"I have been working as vice-president of Nashik district for 20 years. I am also general secretary of Maharashta Regional Congress Committee Industrial Division. I am fully qualified to enter the Lok Sabha," says Saroj Ahire, a law graduate.
Ahire has applied for a ticket for Sirdi Lok Sabha constituency, reserved for the Scheduled Castes (SCs) after delimitation. She is busy convincing senior party leaders that the constituency may slip out of the Congress fold if she is denied the ticket.
Former Corporator of Gandhidham in Gujarat, Punam Veljibhai Jat, 45, has been a primary member of the BJP for the last 15 years. When she learnt that the party's sitting MP Pushpadan Gadhvi could not be fielded again because the seat had been reserved for a SC candidate she pitched her claim. "I am sure I will win because I have worked in the area and the BJP has a strong organisation in Kutch," says the science graduate.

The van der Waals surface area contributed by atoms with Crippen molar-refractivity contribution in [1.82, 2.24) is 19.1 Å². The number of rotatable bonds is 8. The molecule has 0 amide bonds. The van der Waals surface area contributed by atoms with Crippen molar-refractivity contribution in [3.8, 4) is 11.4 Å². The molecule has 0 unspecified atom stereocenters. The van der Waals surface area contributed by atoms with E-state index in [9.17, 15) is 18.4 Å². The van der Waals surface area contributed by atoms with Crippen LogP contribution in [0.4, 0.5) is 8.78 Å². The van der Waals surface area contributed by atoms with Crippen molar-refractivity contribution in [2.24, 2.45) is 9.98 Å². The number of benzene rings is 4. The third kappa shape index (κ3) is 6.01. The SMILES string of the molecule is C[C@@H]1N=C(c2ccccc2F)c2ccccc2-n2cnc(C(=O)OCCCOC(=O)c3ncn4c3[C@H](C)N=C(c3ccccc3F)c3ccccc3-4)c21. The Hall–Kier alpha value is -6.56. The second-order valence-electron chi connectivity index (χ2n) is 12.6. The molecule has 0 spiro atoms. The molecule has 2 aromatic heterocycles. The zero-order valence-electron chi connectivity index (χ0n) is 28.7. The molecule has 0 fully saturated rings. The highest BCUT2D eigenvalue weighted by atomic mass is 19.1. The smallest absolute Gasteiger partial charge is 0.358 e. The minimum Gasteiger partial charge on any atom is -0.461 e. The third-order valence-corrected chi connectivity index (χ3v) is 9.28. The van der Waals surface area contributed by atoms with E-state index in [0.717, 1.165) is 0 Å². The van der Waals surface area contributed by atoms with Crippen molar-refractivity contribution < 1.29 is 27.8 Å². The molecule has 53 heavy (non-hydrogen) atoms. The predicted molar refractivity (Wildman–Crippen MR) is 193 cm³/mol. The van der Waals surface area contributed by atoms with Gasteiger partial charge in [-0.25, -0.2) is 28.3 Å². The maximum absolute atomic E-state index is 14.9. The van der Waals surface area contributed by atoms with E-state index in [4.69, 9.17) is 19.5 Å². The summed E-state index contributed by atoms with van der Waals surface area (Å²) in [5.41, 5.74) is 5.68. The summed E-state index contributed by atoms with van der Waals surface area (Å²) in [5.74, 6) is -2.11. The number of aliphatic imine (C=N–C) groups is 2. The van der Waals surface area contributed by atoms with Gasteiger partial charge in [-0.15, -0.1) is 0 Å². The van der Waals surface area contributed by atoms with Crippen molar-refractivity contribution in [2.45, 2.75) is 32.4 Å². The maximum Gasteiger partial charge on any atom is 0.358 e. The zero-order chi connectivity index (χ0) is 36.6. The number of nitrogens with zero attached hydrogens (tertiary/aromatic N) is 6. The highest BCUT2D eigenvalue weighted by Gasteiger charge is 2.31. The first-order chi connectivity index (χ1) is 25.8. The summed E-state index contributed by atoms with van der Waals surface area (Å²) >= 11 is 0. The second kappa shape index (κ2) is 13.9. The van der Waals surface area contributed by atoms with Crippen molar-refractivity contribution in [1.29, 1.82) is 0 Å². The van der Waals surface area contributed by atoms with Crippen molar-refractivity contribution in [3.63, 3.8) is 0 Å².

In fact, the leaders of the Mahila Congress as well as BJP Mahila Morcha maintain that the 100-odd names each organisation forwarded had a strong potential to win. As Thakur points out, "The 33 per cent reservation for women in panchayat and local body elections has thrown up a strong women's leadership during the last decade. These leaders now want to play a bigger role."
Some, such as Punam Jat of Kutch, have been lucky to get party nominations. Others, such as Tara Bhandari of Rajasthan and Delhi Mayor Aarti Mehra, have been outmanoeuvred by male rivals.
The 13th Lok Sabha had the largest number of women members in Parliament - 49 women representing 9.02 per cent of the total strength of 543 of the Lower House. Some 284 women candidates had contested for those seats in the General Elections of 1999. The outgoing 14th Lok Sabha had 45 women MPs - constituting only 8.29 per cent of the total strength of the House. Some 355 women candidates had contested.
Will things be different this time? Most political analysts don't think so. They will be very surprised, they say, if the number of women crosses 50 in the Lower House of 543 members. The more things change the more they remain the same. At least that seems to be the case for women aspiring to be Parliamentarians in India today.